a portion of the earth's crust, bounded on at least two sides by faults, that has risen in relation to adjacent portions.
- Compare graben.
Dictionary.com Unabridged Based on the Random House Unabridged Dictionary, © Random House, Inc. 2023
How to use horst in a sentence
horst Ulrich, a 72-year-old German on a trek with a group of friends, watched four Nepali guides swept away by an avalanche.
horst preferred the original, the slight gap suggesting invitation.
There is Joan Crawford in a huge black hat, her face, said horst, “is all make-up, a mask not a face.”
A new exhibition reveals the dark magic of legendary photographer horst.
Maxine reunites with her husband, horst, and her pursuit of Ice crystallizes into something cohesive.
The trouble with the Ditmars-horst reactor was that it lacked any automatic negative-feedback system.The Bramble Bush | Gordon Randall Garrett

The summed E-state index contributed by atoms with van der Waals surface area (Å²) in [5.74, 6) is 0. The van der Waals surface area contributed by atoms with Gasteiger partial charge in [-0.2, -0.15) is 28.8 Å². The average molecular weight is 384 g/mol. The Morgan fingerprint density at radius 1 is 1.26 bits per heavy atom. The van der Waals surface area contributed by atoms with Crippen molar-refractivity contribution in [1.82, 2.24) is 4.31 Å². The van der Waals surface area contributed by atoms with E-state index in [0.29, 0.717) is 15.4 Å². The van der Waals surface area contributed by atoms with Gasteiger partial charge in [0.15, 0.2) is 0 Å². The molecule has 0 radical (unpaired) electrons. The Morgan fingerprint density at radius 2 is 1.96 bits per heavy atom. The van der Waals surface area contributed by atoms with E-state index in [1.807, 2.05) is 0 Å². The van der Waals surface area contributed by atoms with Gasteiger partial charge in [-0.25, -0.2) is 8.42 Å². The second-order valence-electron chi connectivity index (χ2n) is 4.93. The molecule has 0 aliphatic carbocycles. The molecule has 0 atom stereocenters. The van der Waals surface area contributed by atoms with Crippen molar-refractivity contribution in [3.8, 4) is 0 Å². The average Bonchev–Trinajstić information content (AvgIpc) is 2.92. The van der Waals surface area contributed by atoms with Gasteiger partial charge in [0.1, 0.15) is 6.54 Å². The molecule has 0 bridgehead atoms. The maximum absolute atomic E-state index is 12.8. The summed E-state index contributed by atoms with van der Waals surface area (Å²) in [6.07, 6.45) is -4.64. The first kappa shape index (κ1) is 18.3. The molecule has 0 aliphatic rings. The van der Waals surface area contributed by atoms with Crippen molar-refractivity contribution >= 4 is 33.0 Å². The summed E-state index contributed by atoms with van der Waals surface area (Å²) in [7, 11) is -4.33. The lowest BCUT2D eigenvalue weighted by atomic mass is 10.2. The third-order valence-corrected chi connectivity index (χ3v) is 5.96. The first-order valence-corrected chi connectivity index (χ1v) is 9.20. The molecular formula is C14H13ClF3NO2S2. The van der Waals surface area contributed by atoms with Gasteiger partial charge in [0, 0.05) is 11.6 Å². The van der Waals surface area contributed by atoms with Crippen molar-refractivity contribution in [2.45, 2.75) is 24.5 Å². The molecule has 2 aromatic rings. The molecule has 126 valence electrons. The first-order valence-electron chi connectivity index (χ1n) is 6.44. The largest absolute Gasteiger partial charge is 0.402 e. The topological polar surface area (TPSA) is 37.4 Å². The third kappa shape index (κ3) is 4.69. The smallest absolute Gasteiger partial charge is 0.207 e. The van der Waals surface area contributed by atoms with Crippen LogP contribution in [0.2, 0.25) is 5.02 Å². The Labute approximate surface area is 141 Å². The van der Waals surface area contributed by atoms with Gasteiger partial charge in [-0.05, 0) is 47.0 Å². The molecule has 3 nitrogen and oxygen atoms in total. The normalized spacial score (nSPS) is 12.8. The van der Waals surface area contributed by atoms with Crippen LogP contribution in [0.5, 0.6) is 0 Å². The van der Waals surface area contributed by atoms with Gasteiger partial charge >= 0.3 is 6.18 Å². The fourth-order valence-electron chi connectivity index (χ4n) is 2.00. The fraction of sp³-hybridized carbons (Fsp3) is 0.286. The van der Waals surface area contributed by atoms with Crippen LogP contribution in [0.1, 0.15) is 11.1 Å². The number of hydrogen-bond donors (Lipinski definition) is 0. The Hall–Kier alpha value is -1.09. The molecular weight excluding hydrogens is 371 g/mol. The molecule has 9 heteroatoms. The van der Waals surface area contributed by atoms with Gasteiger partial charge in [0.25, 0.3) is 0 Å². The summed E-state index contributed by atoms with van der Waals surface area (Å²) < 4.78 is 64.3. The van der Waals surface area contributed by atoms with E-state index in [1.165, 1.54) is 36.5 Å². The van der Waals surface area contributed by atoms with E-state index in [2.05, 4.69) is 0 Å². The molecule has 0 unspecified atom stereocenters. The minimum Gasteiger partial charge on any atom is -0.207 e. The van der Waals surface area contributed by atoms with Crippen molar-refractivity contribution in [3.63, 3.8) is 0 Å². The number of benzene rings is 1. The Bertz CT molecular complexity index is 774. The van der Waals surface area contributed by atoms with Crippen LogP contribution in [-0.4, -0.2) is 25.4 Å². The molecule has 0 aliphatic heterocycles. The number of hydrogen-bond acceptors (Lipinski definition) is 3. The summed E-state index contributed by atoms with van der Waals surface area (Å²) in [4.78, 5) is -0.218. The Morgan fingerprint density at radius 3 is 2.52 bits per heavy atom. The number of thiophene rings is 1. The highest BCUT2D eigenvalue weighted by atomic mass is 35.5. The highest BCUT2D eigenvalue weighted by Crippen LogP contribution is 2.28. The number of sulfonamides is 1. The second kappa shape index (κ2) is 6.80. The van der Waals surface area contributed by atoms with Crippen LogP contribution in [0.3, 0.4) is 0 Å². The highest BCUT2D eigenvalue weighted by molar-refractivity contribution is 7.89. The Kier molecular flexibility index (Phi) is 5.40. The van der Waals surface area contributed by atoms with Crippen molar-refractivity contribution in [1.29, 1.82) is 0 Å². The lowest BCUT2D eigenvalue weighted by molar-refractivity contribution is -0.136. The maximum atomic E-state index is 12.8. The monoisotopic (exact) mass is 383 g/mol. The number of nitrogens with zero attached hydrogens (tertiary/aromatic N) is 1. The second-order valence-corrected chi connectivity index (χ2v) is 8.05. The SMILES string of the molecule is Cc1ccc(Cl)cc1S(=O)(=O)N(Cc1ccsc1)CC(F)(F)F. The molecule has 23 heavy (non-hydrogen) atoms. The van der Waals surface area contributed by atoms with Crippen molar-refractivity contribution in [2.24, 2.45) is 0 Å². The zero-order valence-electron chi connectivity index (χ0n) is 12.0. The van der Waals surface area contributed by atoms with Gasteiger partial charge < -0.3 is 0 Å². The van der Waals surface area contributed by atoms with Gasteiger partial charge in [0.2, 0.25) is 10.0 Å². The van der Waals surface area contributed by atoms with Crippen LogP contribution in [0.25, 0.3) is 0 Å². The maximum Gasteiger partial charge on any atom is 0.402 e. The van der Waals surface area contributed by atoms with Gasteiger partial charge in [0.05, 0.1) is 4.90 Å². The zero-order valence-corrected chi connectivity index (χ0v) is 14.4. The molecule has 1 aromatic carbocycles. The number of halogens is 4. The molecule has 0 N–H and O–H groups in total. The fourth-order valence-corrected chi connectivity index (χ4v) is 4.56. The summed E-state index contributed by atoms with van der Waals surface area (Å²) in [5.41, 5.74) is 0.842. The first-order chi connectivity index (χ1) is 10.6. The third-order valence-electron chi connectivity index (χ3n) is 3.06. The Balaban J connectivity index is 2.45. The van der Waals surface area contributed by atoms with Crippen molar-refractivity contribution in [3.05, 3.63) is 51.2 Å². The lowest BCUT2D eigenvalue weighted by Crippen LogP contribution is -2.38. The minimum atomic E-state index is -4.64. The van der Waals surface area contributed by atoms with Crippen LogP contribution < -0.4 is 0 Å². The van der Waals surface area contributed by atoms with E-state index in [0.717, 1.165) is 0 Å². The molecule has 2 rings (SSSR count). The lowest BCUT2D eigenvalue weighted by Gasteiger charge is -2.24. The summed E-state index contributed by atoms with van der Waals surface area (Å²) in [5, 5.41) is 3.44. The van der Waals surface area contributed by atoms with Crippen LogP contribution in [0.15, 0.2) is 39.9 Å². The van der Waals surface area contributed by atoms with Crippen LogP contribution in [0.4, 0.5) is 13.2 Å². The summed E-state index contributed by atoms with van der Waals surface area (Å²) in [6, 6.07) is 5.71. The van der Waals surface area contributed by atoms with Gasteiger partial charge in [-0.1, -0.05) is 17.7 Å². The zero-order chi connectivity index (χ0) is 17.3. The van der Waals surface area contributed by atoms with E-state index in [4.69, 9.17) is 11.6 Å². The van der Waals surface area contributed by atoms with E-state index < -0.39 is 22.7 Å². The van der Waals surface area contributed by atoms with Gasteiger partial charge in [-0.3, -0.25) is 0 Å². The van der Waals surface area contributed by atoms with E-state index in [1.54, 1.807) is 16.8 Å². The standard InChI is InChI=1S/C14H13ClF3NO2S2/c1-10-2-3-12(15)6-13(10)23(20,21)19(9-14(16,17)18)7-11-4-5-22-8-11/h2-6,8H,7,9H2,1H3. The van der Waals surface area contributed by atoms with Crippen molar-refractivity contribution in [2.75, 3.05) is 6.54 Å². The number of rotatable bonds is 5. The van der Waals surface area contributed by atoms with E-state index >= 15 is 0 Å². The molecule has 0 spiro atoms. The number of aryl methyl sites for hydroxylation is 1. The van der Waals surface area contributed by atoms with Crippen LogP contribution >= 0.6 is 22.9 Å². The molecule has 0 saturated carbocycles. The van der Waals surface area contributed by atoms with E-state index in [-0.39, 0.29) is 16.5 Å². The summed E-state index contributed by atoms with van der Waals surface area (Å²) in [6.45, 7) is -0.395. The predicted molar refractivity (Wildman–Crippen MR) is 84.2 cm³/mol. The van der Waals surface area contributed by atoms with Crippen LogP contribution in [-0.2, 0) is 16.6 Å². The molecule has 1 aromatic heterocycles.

Shutting off the Ditmars-horst would simply blow a hole in the crust of Luna and kill everyone if he did it now.The Bramble Bush | Gordon Randall Garrett
I am delighted with the roses and the closets and the horse-chestnut—especially the horst-chestnut.The Very Small Person | Annie Hamilton Donnell
An official document, quoted by horst, narrates the particulars of the examination and burning of a disinterred vampire.The Superstitions of Witchcraft | Howard Williams
There is no need to labour this question; the horst cannot have existed.The Birth-Time of the World and Other Scientific Essays | J. (John) Joly
British Dictionary definitions for horst
a ridge of land that has been forced upwards between two parallel faults
Collins English Dictionary - Complete & Unabridged 2012 Digital Edition © William Collins Sons & Co. Ltd. 1979, 1986 © HarperCollins Publishers 1998, 2000, 2003, 2005, 2006, 2007, 2009, 2012
Scientific definitions for horst
A usually elongated block of rock that is bounded by parallel geologic faults along its two longest sides and has a higher elevation than the rock at its sides. Horsts form where rock is being compressed by tectonic forces.
The American Heritage® Science Dictionary Copyright © 2011. Published by Houghton Mifflin Harcourt Publishing Company. All rights reserved.